Further, using the Reach-Effectiveness-Adoption-Implementation- Maintenance (RE-AIM) framework [41], we will: (1) examine the reach of the interventions, i.e., text and peer support; (2) evaluate their effectiveness; (3) gauge support for their adoption; (4) evaluate fidelity in implementation; and (5) document the maintenance (sustainability) of implementation post-trail.

Study design

A pragmatic stepped-wedge cluster-randomized approach will be applied, providing Text4Support and Peer Support Service (PSS) to 10,000 participants recruited across 9 acute care sites and day hospitals across Alberta as the clustered unit of randomization (Fig. 1). The design reconciles constraints under which policy makers and service managers operate with the need for rigorous scientific evaluations. In a stepped-wedge study, the design is extended so every cluster provides pre-post observations, and switches from control to intervention exposure but not at the same time-point [42].

Fig. 1
figure 1

Number of new and total recruits expected in each cluster and period

The design is a preferable study design when:

  • Evidence supports the intervention (e.g., known to be effective at individual level but uncertain about policy level), or there is resistance to parallel designs in which only half of the clusters receive the intervention.

  • The intervention is a service delivery or policy change that can be implemented with the primary outcome, or at least some important outcomes available from routinely collected data (e.g., reduced readmission rates, acute care cost and no- show rates, routinely collected by AHS and primary study outcomes).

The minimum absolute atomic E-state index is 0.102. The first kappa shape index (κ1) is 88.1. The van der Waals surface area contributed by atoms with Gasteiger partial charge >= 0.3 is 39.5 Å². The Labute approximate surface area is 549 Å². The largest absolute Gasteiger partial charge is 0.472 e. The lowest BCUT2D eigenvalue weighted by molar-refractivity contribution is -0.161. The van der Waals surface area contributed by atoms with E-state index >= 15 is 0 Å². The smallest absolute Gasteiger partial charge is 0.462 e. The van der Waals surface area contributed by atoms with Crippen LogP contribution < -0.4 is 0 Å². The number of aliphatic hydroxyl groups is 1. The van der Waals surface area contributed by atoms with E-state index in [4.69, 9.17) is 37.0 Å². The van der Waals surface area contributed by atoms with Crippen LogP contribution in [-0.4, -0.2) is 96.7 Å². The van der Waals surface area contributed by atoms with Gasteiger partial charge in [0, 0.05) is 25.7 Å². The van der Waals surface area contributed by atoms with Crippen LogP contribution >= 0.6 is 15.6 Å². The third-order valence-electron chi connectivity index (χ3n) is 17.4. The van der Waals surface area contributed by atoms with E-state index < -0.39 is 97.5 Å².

• The intra-cluster correlation is anticipated as high or cluster sizes large, so a cross-sectional stepped-wedge design is likely more efficient than a parallel cluster design.

This design has been successfully implemented with complex programs and change management involving large-scale programs in many countries [43, 44]. The study also adheres to checklists from the EQUATOR network ([45,46,47] (see Additional files 1 and 2).

Participant recruitment

Individuals who have been diagnosed with a mental illness, are ready for discharge from an inpatient psychiatry unit that is part of the study, are 18 to 65 years of age, have a mobile device, can read English text messages, and can provide informed written consent will be eligible for the study. Recruitment will commence in February 2022 and will be done by the research team with physicians and other providers at the various sites. Participants should have a mobile device capable of receiving text messages. Participants will be ineligible if they know they will be based out of town during the 12-month follow-up period.

Sample size considerations

We anticipate a reaching a target sample of 10,000. This figure is about 50% of expected psychiatric discharges, based on the 2018 administrative data (n = 20,747) [48]. We decided not to present detailed power analysis for sample size, which is controversial for stepped-wedge design approaches [49]. Further, our study is a pragmatic trial aiming to cause change in real-world conditions, rather than an explanatory trial which aims to study under ideal conditions. Thus, our approach is guided by the Pragmatic-Explanatory Continuum Indicator Summary 2 (PRECIS-2) toolkit with which we aim to align with the higher scores in pragmatism [50].